"Molly," pictured here in pill form, can look pretty, but the side effects can be deadly.
UVA honors student Mary "Shelley" Goldsmith died on August 31 at a D.C. night club, reportedly after taking "Molly."
A young patient lies recovering at the University of Virginia’s Blue Ridge Poison Control Center after being treated for a severe drug overdose.
The drug in question is thought to be ecstasy, the common name for the far less sexy-sounding "Methylenedioxymethamphetamine," or MDMA, a psychoactive stimulant and popular recreational drug that burst onto the college party and club scene back in the early '80s and was criminalized by the FDA in 1986.
“I don’t know what happened,” the patient says, awaking in the hospital after being treated for some of the potentially devastating side effects that can include drug-induced dehydration, overhydration and seizures.
It’s something that Dr. Chris Holstege, the Center's director of medical toxicology, says he has heard many times from young adults who took the drug for the euphoria it produces. In fact, from the late '70s to the mid-80s an estimated half million doses were administered by psychiatric professionals studying the drug's effect on trauma survivors, according to a 1994 article in Psychology Today. Multiple recent studies published in peer reviewed journals including Addiction and the Journal of Psychopharmacology suggest MDMA can be a powerful tool in treating the psychological effects of trauma.
Other studies, however, offer a grimmer picture of the drug, suggesting permanent brain damage is possible. Side effects can be amplified by the amount of the drug taken and the source of the compound.
In the past month, as has been widely reported, four young adults on the East Coast, including UVA student and Jefferson Scholar Mary "Shelley" Goldsmith, have died after allegedly ingesting the drug, which is often cut with other questionable– and often unknown – substances.
“I’m worried sometimes they’ll think, ‘it will never happen to me; I’m smarter and have no history of medical problems,’" Holstege says of students' mindsets. "But they have to be aware that this can happen to anybody.”
The concerns surrounding MDMA have intensified in the past few weeks following Goldsmith's death in a D.C. club, but at least some of those who have taken the drug— often referred to as "Molly"— say that they won't rule out taking it again.
“I’ve done it twice for fun at Beach Week,” says one former UVA student, who was among those who spoke to the Hook on condition of anonymity. “It makes things more fun. Generally, sensations feel better, things are more exciting, music sounds better. Because it’s a stimulant, it produces empathy.”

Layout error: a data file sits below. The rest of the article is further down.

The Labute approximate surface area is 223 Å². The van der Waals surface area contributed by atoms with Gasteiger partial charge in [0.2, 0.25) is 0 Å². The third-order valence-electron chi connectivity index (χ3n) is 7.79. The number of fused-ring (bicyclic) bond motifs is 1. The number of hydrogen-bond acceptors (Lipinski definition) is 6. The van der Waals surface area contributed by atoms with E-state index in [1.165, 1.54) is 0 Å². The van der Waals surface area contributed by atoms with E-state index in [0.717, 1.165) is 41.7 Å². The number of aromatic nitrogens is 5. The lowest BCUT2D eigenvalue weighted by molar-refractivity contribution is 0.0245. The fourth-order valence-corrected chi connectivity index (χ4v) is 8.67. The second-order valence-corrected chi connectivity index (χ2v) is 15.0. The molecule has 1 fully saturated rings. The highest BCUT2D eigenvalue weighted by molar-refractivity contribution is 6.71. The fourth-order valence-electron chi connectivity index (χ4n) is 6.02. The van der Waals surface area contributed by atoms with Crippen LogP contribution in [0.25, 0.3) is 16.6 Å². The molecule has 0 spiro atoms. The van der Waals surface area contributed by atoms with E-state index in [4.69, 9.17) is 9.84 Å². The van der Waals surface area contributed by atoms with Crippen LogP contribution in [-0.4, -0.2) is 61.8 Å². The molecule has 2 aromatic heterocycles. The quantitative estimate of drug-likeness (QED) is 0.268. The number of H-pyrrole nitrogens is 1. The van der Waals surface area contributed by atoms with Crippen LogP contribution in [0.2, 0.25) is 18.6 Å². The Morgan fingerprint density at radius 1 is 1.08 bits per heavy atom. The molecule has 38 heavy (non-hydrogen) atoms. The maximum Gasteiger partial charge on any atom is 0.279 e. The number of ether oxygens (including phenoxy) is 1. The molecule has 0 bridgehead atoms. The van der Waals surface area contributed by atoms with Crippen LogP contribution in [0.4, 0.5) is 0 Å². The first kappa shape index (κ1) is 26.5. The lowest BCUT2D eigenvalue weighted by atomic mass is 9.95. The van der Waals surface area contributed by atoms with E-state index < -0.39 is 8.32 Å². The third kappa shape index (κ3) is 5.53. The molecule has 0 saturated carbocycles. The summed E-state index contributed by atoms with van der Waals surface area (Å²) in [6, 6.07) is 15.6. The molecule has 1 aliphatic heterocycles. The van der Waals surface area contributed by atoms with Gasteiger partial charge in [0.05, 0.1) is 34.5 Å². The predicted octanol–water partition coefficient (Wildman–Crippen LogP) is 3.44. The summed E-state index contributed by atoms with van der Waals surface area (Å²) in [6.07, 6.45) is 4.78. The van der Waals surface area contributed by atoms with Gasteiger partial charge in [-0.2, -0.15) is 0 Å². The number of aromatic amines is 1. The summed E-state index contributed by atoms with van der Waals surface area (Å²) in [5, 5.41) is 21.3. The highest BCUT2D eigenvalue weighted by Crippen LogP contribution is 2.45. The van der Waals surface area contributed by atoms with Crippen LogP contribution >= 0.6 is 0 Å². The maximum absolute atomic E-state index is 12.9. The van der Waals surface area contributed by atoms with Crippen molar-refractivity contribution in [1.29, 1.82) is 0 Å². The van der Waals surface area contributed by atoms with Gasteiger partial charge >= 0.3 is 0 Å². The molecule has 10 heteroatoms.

“The first time I did it was at a big electric festival,” says another recent UVA grad. “It enhances all your senses. It makes everything cooler.”
Even among users, however, the risks are recognized.
“The biggest dangers are the inability to know that it’s pure, being able to trust your source, and needing to know what it’s cut with,” says that grad. “Molly is not particularly dangerous, but the things they are cut with may very well be.
“I have not [had a bad experience], nor had I heard of one before Shelley. I would not consider it dangerous with moderate use," adds the graduate. "Acute dangers usually arise from over-exertion, not drinking enough water or drinking too much [alcohol].”
Another graduate describes the mental effects the drug can have following its peak, which can last anywhere from three to five hours.
“You get really depressed,” he says. “You get a rush of endorphins the first day, then the next day you’re depleted. That’s what makes it addictive.
“It’s like a vicious cycle, then it becomes a medical issue; it messes with your brain. People say it’s like ‘taking a spoon to your brain,'" he says. "I wouldn’t take it more than once a year.”
Chris Holstege claims that even with these precautions there is no safe way to take Molly.
“Absolutely not," he asserts. "You don’t know what’s in it. Seventy-five percent of pills [purporting to be MDMA] are not ecstasy at all, but mixed with something. Every study done has shown this. You might happen to get PMA in it, one of the cathinodes that was in bath salts.”
Holstege explains that the dangers surrounding the drug go beyond its chemical makeup.
“The dose is based on weight; there are genetics that come into play,” he says. Environmental factors influence the drug's impact as well.
“If I’m at a dance where there’s not good air conditioning, and I’m sweating and replacing it with water and alcohol, ecstasy causes kidneys to retain sodium, and your brain can swell," says Holstege. "You can get seizures; you can have a hernia.”
Holstege recommends taking precautions when going out to popular night events where "Molly" may be present.
“It’s always good to have someone sober, “he says, suggesting that friend might help keep others from making poor choices. “Alcohol can lead to behavior you might not otherwise have done."
And for those who haven't taken his advice— or are confronted with a friend who may be having a bad reaction to the drug, he says time is of the essence.
“In an emergency, you can call the student poison center. It’s confidential, there’s a toll free number, they can help you with everything. The longer they wait for medical care, the harder it is for me to reverse it.”
“I don’t want any kid to have an adverse outcome," says Holstege. "The next pill you take may not be ecstasy. You might get away with it, but you might not.”
The 24-hour number for the Blue Ridge Poison Control Center is 1-800-222-1222. All calls are confidential.